Antirejection medicines, also known as immunosuppressive drugs, are prescribed to organ transplant recipients to prevent their bodies from rejecting the new organ. Some organ transplant recipients can stop taking anti-rejection medicines without rejecting their transplanted organ (this is called 'tolerance'). The purpose of this study will collect samples and data from 'tolerant' liver or kidney transplant recipients in order to find out: The purpose of this study is to collect samples and data in order to find out: - How long liver or kidney transplant recipients can remain tolerant; - What happens in the tolerant recipient's body over time; and - If there are patterns in the body that are linked to tolerance.
A Prospective Cohort Study of Operationally Tolerant Allograft Recipients (ITN063ST)
Kidney TransplantLiver Transplantsingle organ liver or kidney allograftoperationally tolerant allograft recipientslongitudinal follow-up
You can join if…
Recipient of single organ liver or kidney allograft from a living or deceased donor;
At screening, operationally tolerant, as defined by:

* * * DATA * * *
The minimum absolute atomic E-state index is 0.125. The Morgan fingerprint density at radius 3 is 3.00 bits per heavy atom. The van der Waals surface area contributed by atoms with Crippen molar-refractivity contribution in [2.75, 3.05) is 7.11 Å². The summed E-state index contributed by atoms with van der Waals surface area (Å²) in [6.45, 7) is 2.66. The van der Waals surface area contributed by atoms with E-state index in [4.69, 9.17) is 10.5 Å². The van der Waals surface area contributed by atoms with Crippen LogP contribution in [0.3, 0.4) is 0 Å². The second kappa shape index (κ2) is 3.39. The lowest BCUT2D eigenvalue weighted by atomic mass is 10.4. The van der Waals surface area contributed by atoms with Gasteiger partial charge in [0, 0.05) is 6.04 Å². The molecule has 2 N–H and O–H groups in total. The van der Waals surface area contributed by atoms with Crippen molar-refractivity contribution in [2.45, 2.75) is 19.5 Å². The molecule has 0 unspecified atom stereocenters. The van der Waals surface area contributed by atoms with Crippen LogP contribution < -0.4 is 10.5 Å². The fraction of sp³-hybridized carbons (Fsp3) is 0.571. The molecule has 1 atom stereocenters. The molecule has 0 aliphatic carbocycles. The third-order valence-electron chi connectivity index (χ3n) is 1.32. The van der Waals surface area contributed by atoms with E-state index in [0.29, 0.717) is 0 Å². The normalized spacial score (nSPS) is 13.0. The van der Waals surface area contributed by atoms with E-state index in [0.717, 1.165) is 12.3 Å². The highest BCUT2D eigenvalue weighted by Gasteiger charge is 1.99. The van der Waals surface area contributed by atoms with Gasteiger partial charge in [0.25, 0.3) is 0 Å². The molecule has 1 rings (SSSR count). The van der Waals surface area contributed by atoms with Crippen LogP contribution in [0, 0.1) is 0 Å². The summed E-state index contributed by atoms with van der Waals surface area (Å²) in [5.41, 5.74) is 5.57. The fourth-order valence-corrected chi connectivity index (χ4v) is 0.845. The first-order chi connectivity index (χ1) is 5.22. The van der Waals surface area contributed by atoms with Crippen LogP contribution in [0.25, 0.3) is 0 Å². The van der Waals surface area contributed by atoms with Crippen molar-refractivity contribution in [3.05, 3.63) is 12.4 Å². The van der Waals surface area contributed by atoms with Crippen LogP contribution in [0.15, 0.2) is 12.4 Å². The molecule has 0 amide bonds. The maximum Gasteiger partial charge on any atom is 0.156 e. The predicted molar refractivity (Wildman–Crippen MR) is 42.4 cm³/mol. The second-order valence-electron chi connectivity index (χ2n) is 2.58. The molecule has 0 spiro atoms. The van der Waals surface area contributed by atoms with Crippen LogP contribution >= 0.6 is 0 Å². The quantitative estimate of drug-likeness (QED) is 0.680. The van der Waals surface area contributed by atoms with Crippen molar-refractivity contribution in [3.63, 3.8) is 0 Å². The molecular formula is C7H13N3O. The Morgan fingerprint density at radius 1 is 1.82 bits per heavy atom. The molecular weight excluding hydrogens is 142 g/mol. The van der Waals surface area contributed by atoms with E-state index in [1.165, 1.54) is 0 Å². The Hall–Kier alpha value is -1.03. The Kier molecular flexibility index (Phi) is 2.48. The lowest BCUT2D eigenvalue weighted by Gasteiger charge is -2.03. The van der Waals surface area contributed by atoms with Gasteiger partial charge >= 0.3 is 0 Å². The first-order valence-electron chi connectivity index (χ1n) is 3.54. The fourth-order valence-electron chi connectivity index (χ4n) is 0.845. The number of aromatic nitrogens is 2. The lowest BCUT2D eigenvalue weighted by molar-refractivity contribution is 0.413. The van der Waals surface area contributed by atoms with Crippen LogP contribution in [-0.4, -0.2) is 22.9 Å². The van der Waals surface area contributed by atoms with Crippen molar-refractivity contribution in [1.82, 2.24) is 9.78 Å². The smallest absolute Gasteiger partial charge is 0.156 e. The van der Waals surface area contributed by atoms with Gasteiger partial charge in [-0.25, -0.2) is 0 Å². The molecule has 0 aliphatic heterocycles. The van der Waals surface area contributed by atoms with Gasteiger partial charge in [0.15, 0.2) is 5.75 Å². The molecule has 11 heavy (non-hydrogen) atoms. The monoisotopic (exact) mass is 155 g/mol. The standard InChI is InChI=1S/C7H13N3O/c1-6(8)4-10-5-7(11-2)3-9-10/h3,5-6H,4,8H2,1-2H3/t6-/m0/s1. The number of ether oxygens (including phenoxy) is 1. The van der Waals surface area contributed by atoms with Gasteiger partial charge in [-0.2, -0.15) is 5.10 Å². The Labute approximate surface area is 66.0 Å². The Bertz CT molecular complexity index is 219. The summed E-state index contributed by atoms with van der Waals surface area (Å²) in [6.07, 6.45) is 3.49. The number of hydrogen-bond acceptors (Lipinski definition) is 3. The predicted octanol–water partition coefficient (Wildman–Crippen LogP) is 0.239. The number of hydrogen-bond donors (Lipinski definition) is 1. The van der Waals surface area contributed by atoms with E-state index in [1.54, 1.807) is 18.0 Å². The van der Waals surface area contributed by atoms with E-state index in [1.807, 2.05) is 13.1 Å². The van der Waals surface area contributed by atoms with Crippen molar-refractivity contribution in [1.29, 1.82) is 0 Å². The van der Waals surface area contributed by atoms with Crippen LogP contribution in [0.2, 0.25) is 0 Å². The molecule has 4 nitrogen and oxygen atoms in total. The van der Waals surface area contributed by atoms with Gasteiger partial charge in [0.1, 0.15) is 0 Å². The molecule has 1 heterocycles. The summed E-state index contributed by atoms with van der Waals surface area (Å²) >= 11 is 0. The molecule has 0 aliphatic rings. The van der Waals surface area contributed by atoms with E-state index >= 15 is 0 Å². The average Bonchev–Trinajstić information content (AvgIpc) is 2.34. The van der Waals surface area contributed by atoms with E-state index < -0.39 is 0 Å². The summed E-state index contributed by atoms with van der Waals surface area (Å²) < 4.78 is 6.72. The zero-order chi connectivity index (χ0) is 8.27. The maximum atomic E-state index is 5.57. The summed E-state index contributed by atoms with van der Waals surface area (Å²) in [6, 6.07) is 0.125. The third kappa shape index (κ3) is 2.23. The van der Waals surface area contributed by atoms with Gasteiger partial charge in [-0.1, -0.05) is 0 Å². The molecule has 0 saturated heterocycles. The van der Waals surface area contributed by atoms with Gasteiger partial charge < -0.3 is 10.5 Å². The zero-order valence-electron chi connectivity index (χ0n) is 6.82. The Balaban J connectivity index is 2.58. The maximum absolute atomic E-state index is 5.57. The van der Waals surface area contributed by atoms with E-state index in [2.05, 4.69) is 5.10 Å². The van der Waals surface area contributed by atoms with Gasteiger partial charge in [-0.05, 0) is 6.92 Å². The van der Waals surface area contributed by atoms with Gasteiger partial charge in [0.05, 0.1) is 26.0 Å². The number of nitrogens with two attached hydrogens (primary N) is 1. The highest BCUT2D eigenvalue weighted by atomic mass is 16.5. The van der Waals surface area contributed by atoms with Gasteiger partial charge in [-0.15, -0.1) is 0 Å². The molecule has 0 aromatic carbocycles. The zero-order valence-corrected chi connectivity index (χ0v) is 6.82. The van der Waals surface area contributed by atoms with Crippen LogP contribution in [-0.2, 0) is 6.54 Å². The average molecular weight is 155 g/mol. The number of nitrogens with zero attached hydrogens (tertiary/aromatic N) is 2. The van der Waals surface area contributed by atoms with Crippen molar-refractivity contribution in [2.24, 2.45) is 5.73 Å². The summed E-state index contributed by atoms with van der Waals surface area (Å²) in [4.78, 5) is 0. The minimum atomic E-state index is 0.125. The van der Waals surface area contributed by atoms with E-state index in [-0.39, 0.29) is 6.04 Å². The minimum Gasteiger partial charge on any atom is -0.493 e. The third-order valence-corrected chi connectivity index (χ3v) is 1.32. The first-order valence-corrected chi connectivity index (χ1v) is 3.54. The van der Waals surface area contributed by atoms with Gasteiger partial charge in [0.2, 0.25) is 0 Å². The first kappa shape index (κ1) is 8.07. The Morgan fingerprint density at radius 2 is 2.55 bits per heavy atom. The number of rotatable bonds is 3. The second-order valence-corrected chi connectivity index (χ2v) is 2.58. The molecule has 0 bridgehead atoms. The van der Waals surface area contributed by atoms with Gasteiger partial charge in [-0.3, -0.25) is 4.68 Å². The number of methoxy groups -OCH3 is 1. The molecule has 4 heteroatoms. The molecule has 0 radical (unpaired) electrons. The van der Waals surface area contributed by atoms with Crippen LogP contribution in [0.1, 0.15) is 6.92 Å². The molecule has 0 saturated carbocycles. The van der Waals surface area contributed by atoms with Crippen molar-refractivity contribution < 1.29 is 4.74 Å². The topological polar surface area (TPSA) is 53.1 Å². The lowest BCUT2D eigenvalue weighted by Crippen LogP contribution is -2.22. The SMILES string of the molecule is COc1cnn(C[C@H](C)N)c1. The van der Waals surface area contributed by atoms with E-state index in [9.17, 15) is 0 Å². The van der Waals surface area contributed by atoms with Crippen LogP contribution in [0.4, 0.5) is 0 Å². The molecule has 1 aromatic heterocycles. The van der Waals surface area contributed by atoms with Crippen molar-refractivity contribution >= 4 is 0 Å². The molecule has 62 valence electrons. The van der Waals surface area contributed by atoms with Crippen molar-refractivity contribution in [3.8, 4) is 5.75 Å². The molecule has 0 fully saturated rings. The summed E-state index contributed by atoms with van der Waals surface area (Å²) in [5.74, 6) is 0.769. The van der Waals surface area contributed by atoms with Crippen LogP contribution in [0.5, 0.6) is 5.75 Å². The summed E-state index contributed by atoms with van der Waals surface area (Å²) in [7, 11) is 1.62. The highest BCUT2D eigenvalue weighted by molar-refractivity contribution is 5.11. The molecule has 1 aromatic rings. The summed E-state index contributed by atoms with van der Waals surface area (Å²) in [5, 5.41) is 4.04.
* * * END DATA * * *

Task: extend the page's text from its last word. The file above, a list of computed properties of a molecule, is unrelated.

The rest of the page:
Absence of any immunosuppressive therapy for>= 52 weeks prior to the screening visit
No evidence of allograft rejection in the 52 weeks prior to the screening visit,based on the allograft recipient's medical history.
Normal allograft function, defined respectively as:
liver function tests (ALT, GGT) for liver transplant recipients,
serum creatinine for kidney transplant recipients,
below the upper limit of normal (ULN) as defined by ranges from Harrison's Principles of Internal Medicine, 18th edition.
Receiving regular follow-up for a kidney or liver transplant by a local physician.
--Participants must be willing to allow the study team to contact and share medical information with this local physician.
and ability to sign informed consent.
You CAN'T join if...
Current malignancy requiring recent surgery, ongoing chemotherapy, or radiation;
Transplant of another organ;
Current drug or alcohol dependency;
Any medical condition that in the opinion of the principal investigator would interfere with safe completion of the trial; and
Inability to comply with the study visit schedule and required assessments.
University of California, San Franciscoaccepting new patients San Francisco, California, 94143, United States
Ann & Robert H. Lurie Children's Memorial Hospital of Chicagoaccepting new patients Chicago, Illinois, 60611, United States
Emory University School of Medicineaccepting new patients Atlanta, Georgia, 30324, United States
University of Pennsylvania Medical Centeraccepting new patients Philadelphia, Pennsylvania, 19104, United States
accepting new patients
National Institute of Allergy and Infectious Diseases (NIAID)